A short while ago, New Scientist (Issue: 28 January 2017) had on its cover the headline, The Meaning of Life. On reading the article, titled Why am I here? (by Teal Burrell, pp. 30-33) it was really about the importance to health in finding purpose in one’s life. I believe this is so essential that I despair when I see hope and opportunity deliberately curtailed as we do with our treatment of refugees. It’s criminal – I really believe that – because it’s so fundamental to both psychological and physical health. As someone who often struggled to find purpose, this is a subject close to my heart.
As the article points out, for many people, religion provides a ‘higher purpose’, which is really a separate topic, but not an unrelated one. The author also references Viktor Frankl’s famous book, Man’s Search for Meaning (very early in the piece), which I’ve sometimes argued is the only book I’ve read that should be compulsory reading. The book is based on Frankl’s experience as a holocaust survivor, but ultimately led to a philosophy and a psychological method (for want of a better term) that he practiced as a psychologist.
I’ve also read another book of his, The Unconscious God, where he argues that there are 3 basic ways in which we find purpose or meaning in our lives. One, through a relationship; two through a project; and three through dealing with adversity. This last seems paradoxical, even oxymoronic, yet it is the premise of virtually every work of narrative fiction that all of us (who watch cinema or TV) imbibe with addictive enthusiasm. I’ve long argued that wisdom doesn’t come from achievements or education but dealing with adversity in our lives, which is impossible to avoid no matter who you are. It makes one think of Socrates' (attributed) famous aphorism: The unexamined life is not worth living. If we think about it, we only examine our lives when we fail. So a life without failure is not really much of a life. The corollary to this is that risk is essential to success and to gaining maturity in all things.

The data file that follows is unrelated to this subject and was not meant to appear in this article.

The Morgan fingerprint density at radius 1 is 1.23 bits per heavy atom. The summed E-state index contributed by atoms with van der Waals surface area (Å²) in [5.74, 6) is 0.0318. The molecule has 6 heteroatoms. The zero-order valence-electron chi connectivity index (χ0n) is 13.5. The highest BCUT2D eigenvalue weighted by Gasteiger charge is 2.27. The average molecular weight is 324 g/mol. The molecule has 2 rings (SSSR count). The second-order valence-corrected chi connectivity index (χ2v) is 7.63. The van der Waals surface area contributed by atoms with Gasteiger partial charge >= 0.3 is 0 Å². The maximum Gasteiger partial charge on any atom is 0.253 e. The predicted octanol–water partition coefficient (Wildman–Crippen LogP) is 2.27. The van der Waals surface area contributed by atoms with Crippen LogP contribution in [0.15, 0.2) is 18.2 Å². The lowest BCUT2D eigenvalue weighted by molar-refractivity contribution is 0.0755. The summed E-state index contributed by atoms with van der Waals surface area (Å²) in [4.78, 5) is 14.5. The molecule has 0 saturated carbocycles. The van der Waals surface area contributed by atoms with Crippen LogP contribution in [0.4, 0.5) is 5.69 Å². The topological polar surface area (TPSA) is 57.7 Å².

Humans are the most socially complex creatures on the planet – take language. I’ve recently read a book, Cosmo Sapiens; Human Evolution from the Origin of the Universe, by John Hands. It’s as ambitious as its title suggests and it took him 10 years to complete: very erudite and comprehensive, Hands challenges science orthodoxies without being anti-science. But his book is not the topic of this post, so I won’t distract you further. One of his many salient points is that humans are unique, not the least because of our ability for self-reflection. He contends that we are not the only species with the ability to ‘know’, but we are the only species who ‘know that we know’ (his words) or think about thinking (my words). The point is that cognitively we are distinct from every other species on the planet because we can consider and cogitate on our origins, our mortality and our place in the overall scheme of things, in ways that other species can’t possibly think about.
And language is the key attribute, because, without it, we can’t even think in the way that we all take for granted; yet it's derived from our social environment (we all had to be taught). I understand that children isolated from adults can develop their own language, but, even under these extremely rare circumstances, it requires social interaction to develop. This is a lengthy introduction to the fact that all of us require social interaction (virtually from birth) to have a meaningful life in any way, shape or form. We spend a large part of our lives interacting with others and, to a very large extent, the quality of that interaction determines the quality of our lives.